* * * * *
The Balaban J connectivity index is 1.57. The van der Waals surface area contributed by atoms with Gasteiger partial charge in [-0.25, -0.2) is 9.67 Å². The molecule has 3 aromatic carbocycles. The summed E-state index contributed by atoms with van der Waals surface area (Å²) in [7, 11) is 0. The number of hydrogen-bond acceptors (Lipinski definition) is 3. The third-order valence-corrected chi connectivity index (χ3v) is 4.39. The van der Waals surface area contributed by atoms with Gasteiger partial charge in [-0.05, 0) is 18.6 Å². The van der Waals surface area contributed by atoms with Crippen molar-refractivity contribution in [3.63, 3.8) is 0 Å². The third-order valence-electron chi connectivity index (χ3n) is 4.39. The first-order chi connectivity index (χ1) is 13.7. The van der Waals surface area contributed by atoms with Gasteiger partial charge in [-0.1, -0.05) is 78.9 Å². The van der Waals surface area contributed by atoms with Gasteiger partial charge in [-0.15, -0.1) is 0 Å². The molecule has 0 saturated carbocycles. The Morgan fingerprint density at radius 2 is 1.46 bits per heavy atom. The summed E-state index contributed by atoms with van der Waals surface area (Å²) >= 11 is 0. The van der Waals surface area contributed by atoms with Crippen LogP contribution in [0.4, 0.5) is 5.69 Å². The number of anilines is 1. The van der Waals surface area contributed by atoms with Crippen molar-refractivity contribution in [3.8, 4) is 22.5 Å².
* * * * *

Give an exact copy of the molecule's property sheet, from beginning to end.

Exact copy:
The Balaban J connectivity index is 1.57. The van der Waals surface area contributed by atoms with Gasteiger partial charge in [-0.25, -0.2) is 9.67 Å². The molecule has 3 aromatic carbocycles. The summed E-state index contributed by atoms with van der Waals surface area (Å²) in [7, 11) is 0. The number of hydrogen-bond acceptors (Lipinski definition) is 3. The third-order valence-corrected chi connectivity index (χ3v) is 4.39. The van der Waals surface area contributed by atoms with Gasteiger partial charge in [-0.05, 0) is 18.6 Å². The van der Waals surface area contributed by atoms with Crippen molar-refractivity contribution in [3.63, 3.8) is 0 Å². The third-order valence-electron chi connectivity index (χ3n) is 4.39. The first-order chi connectivity index (χ1) is 13.7. The van der Waals surface area contributed by atoms with Gasteiger partial charge in [-0.1, -0.05) is 78.9 Å². The van der Waals surface area contributed by atoms with Gasteiger partial charge in [-0.15, -0.1) is 0 Å². The molecule has 0 saturated carbocycles. The Morgan fingerprint density at radius 2 is 1.46 bits per heavy atom. The summed E-state index contributed by atoms with van der Waals surface area (Å²) >= 11 is 0. The van der Waals surface area contributed by atoms with Crippen LogP contribution in [0.4, 0.5) is 5.69 Å². The number of anilines is 1. The van der Waals surface area contributed by atoms with Crippen molar-refractivity contribution in [3.8, 4) is 22.5 Å².